Enamel remineralization is the option for home-based treatments. Again, enamel cannot be replaced, but it can be remineralized. This is done through the use of enamel repair products that are typically advertised on television or in magazines. These products aid in the process of remineralization, which introduces calcium and minerals called phosphates back into the tooth. The minerals adhere to the enamel, essentially patching the weak spots in the tooth’s natural enamel coating. This patch is not enamel but is just as hard and lasting.

The most common mineral in enamel is calcium phosphate, also called hydroxyapatite. Products that contain this are beneficial to remineralization, as are those with the mineral fluoride, especially stannous fluoride. If you are looking to treat the early signs of enamel loss at home, look for products that contain these ingredients.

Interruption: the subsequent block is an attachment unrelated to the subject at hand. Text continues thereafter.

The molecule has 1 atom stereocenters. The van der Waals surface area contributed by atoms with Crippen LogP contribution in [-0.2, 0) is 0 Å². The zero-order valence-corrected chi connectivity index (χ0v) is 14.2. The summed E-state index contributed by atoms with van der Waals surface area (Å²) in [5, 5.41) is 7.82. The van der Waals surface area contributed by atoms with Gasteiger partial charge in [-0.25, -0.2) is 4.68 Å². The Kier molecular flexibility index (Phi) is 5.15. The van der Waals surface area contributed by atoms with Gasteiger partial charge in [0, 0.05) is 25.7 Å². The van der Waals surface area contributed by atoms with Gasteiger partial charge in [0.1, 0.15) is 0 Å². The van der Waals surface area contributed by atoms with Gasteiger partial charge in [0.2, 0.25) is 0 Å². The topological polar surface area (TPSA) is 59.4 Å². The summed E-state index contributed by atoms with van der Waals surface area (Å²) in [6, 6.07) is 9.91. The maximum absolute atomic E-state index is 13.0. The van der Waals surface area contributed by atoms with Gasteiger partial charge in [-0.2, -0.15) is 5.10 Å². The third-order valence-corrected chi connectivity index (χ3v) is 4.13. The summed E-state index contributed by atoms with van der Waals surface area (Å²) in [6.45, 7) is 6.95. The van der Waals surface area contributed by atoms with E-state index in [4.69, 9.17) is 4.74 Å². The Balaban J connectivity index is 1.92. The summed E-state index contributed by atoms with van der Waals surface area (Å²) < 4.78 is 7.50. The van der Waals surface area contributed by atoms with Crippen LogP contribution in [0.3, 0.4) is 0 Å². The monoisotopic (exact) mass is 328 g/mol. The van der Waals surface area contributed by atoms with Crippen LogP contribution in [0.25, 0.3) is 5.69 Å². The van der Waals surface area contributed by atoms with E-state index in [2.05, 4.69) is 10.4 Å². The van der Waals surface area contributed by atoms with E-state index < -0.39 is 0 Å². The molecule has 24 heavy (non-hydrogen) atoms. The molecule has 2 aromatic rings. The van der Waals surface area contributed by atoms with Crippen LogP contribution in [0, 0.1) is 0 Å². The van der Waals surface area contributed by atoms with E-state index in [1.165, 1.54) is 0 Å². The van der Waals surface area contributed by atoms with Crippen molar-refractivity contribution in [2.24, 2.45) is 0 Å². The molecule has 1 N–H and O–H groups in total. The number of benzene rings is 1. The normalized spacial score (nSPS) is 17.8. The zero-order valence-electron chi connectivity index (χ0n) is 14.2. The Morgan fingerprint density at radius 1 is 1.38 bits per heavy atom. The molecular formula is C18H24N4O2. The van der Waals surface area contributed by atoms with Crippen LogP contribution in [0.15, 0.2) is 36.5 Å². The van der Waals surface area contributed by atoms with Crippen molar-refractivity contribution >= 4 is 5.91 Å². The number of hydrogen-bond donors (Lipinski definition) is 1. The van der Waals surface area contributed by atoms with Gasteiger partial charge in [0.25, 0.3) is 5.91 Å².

The best way to avoid enamel loss and subsequent transparent appearance of the teeth is to follow a good oral health routine. Of course, there are situations where dental health will not help to control the speed of enamel loss. If this is the case, you may consider contacting your dentist to see what options are available to you to limit the appearance of tooth transparency. 

Resources

https://www.healthline.com/health/enamel-hypoplasia

https://celiac.org/about-celiac-disease/related-conditions/oral-health/

https://www.healthline.com/health/bulimia-teeth#damage-to-teeth-and-mouth

https://www.deltadentalins.com/oral_health/acid_reflux.html

https://www.mouthhealthy.org/en/az-topics/e/dietary-acids-and-your-teeth